The acting is good all round in Ace of Wands and there is a warm friendly cameraderie between the three members of the main cast which makes for easy repeat viewing. And of course the fashion and the pet owl add to the ongoing aesthetic fascinations.

It has prompted me to think about doing a comparison with other series featuring stage magicians (eg Jonathan Creek and Bill Bixby’s The Magician) and I might write something about those further down the track.

My other posts on Ace of Wands
Ace of Wands (1970-72)

Links to other pages on Ace of Wands
The Ace of Wands website
David Sheldrick
Geoff Wilmmetts
Andrew Screen
Review on the Retro to go site

Mondo Esoterica Review
BFI screenonline page Includes video clips
Pages at Clivebanks.co.uk

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This post was updated 24 April 2014

My rating: *****

Note: Simon Coward’s comprehensive, but now defunct, Ace of Wands website (available in the Wayback machine internet archive) and Andrew Pixley’s copious viewing notes which accompany the 2007 Network DVD release have been invaluable in providing background information and quotations for this review.

This British children’s fantasy series is by all current technical standards fairly dire. It is slow, there are noticeable differences between filmed exterior shots, archive stock footage and videoed interior shots as well as glaring continuity errors and booms in shot. The special effects induce hilarity rather than wonder or horror, there are gaping plot holes and dialogue is sometimes stilted. Yet one reads enthusiastic review after review of this series – all of them recent – on the web. Perhaps, it might be argued, that these represent nothing but the rose coloured reminiscences of the legion of nostalgia buffs out there. Yet there are people new to the series, seeing it for the first time (it was made available on DVD in 2007) who are equally keen, even if one admits that those buying such a set are already a specialist audience amongst specialist audiences.

When I first started watching the DVDs I found the stories hideously slow and unconvincing. The special effects (shaking rooms and floating Egyptian artefacts) and faux location shots in quarries were entertainingly amusing rather than gripping. Neither am I a fan of borderline pantomime villains of the type found in The Avengers and the later series of classic Dr. Who. But by the end of the series I was completely hooked. So what happened, what drew me in and kicked all my fan mechanisms into gear? But before talking about that let’s provide some background on the series first.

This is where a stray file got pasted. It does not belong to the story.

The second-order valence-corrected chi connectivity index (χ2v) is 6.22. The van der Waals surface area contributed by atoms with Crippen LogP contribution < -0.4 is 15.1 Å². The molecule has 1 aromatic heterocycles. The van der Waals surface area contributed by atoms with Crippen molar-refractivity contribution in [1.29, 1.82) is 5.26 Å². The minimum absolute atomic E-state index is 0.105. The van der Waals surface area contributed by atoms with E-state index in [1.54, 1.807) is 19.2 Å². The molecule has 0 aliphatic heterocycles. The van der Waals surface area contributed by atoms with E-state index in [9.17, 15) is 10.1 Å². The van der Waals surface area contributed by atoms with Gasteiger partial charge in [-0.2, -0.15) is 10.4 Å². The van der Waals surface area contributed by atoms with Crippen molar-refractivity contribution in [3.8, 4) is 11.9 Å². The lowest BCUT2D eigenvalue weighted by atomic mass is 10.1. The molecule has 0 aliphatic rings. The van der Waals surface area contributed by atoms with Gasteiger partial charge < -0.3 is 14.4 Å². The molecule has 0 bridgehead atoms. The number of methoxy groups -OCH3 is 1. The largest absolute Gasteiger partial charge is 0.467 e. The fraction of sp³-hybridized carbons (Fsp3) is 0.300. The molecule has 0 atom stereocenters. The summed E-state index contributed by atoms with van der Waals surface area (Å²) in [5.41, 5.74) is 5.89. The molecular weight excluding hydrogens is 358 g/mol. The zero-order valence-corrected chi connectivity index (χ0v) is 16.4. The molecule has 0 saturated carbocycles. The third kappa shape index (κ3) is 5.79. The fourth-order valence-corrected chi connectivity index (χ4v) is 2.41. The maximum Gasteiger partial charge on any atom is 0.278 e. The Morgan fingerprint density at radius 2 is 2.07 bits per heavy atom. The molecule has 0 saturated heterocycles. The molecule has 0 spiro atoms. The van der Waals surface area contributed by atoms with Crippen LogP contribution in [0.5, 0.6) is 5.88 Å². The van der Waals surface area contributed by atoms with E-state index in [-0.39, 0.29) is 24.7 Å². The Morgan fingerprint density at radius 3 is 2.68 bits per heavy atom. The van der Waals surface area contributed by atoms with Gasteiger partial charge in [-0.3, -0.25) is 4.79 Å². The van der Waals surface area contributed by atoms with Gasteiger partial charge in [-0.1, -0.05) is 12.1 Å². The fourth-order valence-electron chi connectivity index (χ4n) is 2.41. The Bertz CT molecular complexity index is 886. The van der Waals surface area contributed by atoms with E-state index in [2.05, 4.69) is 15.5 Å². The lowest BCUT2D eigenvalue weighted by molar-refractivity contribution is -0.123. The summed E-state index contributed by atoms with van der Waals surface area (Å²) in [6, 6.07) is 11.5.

Ace of Wands is a children’s fantasy series originally broadcast by Thames Television from 1970 to 1972. The central figure, Tarot, is a highly successful stage magician and illusionist who, dressed in the height of early 70s fashion and with the help of two assistants/friends (one male, one female), investigates and solves weird goings on. His pet owl, Ozymandias, although not of any practical help in these proceedings, provides moral and aesthetic support.

Three seasons of the series were made and in the historical and cultural vandalism that marked television policies of the 1960s and early 1970s, the first two seasons were wiped by the television company who were out to save money by reusing old videotape. Little did they realise that some thirty years down the track this would be a more than false economy, and that they had unwittingly deprived themselves of a goldmine. There is a lesson in there somewhere. Fans continue to scour the world in the hope that, as with Dr. Who, copies will be found secreted away in the archives of some less irresponsible television station outside the UK.

If these first two seasons ever do come to light, one thing I would particularly like to see is Tarot’s minimalist and futuristic Japanese style warehouse flat. For some inexplicable reason, in season 3 he is moved to a houseboat. I have a serious weakness for futuristic white minimalism and can only see a houseboat as a backwards step in this context.

Perhaps the secret of the series, and what finally engaged my fan interest is the conceptualisation of the central character and Michael Mackenzie’s performance in this role. Indeed the acting all round, of both principals and villains, is very solid which helps make up for other shortcomings. Mackenzie explains the considerable success of his character with the audience at the time, which included not only children but large numbers of university students. Tarot was, he says, ‘a really good looking bloke in attractive trendy clothes of the time – someone the girls like. For the boys he has a pet owl, fast cars and motorbikes’. One might remark, however, that this statement in relation to gender preferences is perhaps unduly limiting. Not a few girls, then as now, tend to look favourably on a man who accessorises himself with fast expensive cars and an animal as exotic as an owl.

In an interview with Simon Coward Mackenzie further remarks on his approach to the role: